Perhaps, like many congregations, your congregation includes many individuals with a lot of societal privilege. Or perhaps your congregation includes many people facing poverty and marginalization. Perhaps your congregation employs a community organizer. Whatever the case may be, your congregation may be interested in grappling with social justice issues, and these books are a first step—or next step—toward doing that. These books are especially useful as group studies that your congregation can tackle together.
Theresa McDowell Ott (Author)
In Necessary Risks, Teri McDowell Ott explores her wrestling, as a privileged white Christian woman, with ten risks and the underlying systems and structures that need to be changed. Such risks, she argues, transform individuals and communities, creating a path toward a more equitable and just world.
Dennis A. Jacobsen (Author)
Jacobsen seeks to integrate spiritual practices (reflections on iconography, in particular) that he claims are foundational to congregation-based community organizing. The book includes introductory chapters to describe his own spiritual practice around icons, several chapters on different figures and what can be learned or gleaned from them as one prepares for justice work. The final section provides a month-long daily office for doing justice, which participants may adopt in their life of prayer and faithful reflection.
John Cleghorn (Author), Rodney S. Sadler Jr. (Foreword by)
Resurrecting Church interweaves three stories, beginning with the remarkable turnaround story of Caldwell Presbyterian Church, which was on the edge of extinction when author John Cleghorn became its pastor. Cleghorn also tells the story of his own growth and liberation from the myopia of privilege. Also included are stories of several diverse congregations that have taken risks, deepening empathy and seeking justice. The book updates the conversation about church vitality in timely and surprising ways.
David A. Kaden (Author)
Christianity in Blue shows how liberal values and progressive attitudes are the fruits of taking seriously both the Bible and Christian tradition. But rather than treating these sources as the final word, Kaden argues that they are places to start exploring how to be a Christian in the world. Christianity in Blue helps both progressive and conservative Christians better understand the importance of the Bible, theology, history, and philosophy for building a loving church for everyone.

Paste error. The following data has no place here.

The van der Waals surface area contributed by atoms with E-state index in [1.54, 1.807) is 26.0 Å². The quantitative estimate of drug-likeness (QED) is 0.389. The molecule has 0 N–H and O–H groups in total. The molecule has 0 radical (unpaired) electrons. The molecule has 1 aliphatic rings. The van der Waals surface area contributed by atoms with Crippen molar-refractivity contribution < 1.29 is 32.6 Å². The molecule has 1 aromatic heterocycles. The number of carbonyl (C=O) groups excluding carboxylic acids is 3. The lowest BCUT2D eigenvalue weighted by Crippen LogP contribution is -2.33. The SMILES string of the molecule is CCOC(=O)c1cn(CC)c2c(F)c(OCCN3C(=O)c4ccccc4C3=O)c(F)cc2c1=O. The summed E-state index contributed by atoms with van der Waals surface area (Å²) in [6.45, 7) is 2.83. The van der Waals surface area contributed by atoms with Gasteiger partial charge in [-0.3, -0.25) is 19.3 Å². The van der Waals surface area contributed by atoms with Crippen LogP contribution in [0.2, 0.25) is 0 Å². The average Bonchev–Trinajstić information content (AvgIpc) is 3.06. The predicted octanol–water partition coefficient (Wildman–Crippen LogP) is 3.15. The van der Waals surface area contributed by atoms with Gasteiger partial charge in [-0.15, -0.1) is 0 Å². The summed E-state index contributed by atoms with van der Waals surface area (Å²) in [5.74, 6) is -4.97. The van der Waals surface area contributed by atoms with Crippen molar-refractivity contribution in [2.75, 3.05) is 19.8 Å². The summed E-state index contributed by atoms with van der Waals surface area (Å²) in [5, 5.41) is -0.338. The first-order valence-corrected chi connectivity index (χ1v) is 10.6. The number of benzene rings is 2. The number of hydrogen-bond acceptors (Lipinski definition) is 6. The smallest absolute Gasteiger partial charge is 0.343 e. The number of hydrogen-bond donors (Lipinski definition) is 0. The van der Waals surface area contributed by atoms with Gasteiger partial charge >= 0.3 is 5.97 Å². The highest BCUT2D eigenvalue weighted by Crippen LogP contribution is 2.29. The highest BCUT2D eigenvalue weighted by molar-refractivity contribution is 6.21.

Liz Theoharis (Edited by), William J. Barber II (Foreword by)
Organized into fifty-two chapters, each focusing on a key Scripture passage, We Cry Justice offers comfort and challenge from the many stories of the poor taking action together. Read anew the story of the exodus that frees people from debt and slavery, the prophets who denounce the rich and ruling classes, the stories of Jesus's healing and parables about fair wages, and the early church's sharing of goods. Reflection questions and a short prayer at the end of each chapter offer the opportunity to use the book devotionally through a year.
Dennis A. Jacobsen (Author)
Doing Justice introduces people of faith to congregation-based community organizing rooted in the day-to-day struggles and hopes of urban ministry. Drawing from the author’s decades of experience in community organizing ministry and skillfully illustrated with examples, Dennis A. Jacobsen weaves theological and biblical warrants for community organizing into concrete strategies for achieving justice in the public arena and discusses fundamental organizing principles like power, self-interest, and agitation. The second, updated edition includes a new preface and forewords, new sidebars by Grant Stevensen that draw the reader into conversation, an expanded list for further reading, and updated contact information on organizing networks and relevant websites.